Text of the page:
Mission: To strengthen and inspire leaders of the social sector and their partners in business and government.
Drucker Self-Assessment Tool: Content
How to Develop a Mission Statement
Changing the mission -- or creating an organization's first mission statement -- is a process of gathering ideas and suggestions for the mission and honing them into a short, sharply focused phrase that meets specific criteria. Peter Drucker says the mission should "fit on a T-shirt," yet a mission statement is not a slogan. It is a precise statement of purpose. Words should be chosen for their meaning rather than beauty, for clarity over cleverness. The best mission statements are plain speech with no technical jargon and no adornments. Like the mission statement of the International Red Cross -- "To serve the most vulnerable" -- they come right out and say something. In their brevity and simplicity is power.The work plan to develop a mission statement calls for a writing group to develop a draft statement and recommend it for the board chairman's endorsement, who then proposes the mission statement for approval by the board. Some groups are able to develop a revised mission very quickly, while others conduct the work over a period of weeks or even months. If the mission is being revisited outside a full self-assessment process, the writing group must, at bare minimum, be able to identify the organization or initiative's primary customer and what the goals and results should be. If understanding or agreement is insufficient on these key points, deeper involvement in the self-assessment process is necessary before an effective mission statement can be developed. If the mission is being revisited within a full self-assessment process, Steps 2 to 8 in the following plan may be condensed.
Work plan for developing a mission statement
Step 1: Establish a mission-writing groupThe task of the mission-writing group is to agree on a draft mission statement to be presented to the governance body for approval. The Assessment Team doubles as the writing group, or a special team may be convened. Members should include the chief executive, the board chairman or another representative of the board, a writer, and a manageable number of additional members who represent different parts of the organization and who are keen to take on the task. Having a facilitator is helpful. It can be particularly beneficial if this individual has facilitated other parts of the organization's self-assessment process.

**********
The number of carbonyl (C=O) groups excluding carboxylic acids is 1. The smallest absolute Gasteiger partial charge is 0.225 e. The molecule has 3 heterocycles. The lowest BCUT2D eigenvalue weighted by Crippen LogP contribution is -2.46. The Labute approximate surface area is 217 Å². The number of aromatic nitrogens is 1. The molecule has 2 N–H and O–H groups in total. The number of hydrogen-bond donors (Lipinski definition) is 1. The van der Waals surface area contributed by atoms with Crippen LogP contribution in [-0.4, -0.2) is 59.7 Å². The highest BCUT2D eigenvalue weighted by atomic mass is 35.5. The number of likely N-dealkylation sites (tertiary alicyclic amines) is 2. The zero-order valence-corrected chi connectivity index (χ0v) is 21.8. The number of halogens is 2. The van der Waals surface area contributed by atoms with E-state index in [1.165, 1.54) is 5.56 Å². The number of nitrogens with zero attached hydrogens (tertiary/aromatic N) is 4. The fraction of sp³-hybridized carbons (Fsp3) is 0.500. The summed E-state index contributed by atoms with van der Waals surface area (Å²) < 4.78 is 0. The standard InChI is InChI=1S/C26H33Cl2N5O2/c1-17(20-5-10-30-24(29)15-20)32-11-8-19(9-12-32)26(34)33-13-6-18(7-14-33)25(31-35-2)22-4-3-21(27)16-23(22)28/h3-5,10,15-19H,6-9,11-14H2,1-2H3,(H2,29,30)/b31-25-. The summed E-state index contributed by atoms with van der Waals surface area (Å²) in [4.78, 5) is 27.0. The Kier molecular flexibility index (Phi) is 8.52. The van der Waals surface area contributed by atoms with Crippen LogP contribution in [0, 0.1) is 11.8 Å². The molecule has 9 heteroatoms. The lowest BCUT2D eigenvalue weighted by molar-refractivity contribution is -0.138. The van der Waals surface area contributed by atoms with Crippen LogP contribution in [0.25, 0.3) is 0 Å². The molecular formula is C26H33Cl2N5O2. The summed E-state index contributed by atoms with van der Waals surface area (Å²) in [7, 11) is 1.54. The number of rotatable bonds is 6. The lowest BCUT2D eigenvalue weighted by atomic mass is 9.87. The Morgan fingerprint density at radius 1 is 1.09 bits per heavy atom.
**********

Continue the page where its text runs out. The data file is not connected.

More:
Step 2: Adopt criteria for an effective mission statement; gather ideas and suggestions for first draftsThe "too many cooks spoil the broth" syndrome that besets so many writing groups is substantially avoided by agreeing on a recipe in advance. Prior to a first meeting, writing group members should review Peter Drucker's discussion on mission in the Participant Workbook and Worksheet 4, which contain criteria for an effective mission statement. At a first meeting, the writing group should post these criteria on a flip chart or chalkboard, review them, consider amendments, and adopt the criteria they will use to judge the effectiveness of the mission they are about to develop. The suggested criteria for an effective mission statement are that it:
Step 3: Develop one or more draft statements.Following the meeting, the writer-either alone or with a small subgroup-develops drafts of at least two possible new mission statements that are distributed before the next meeting.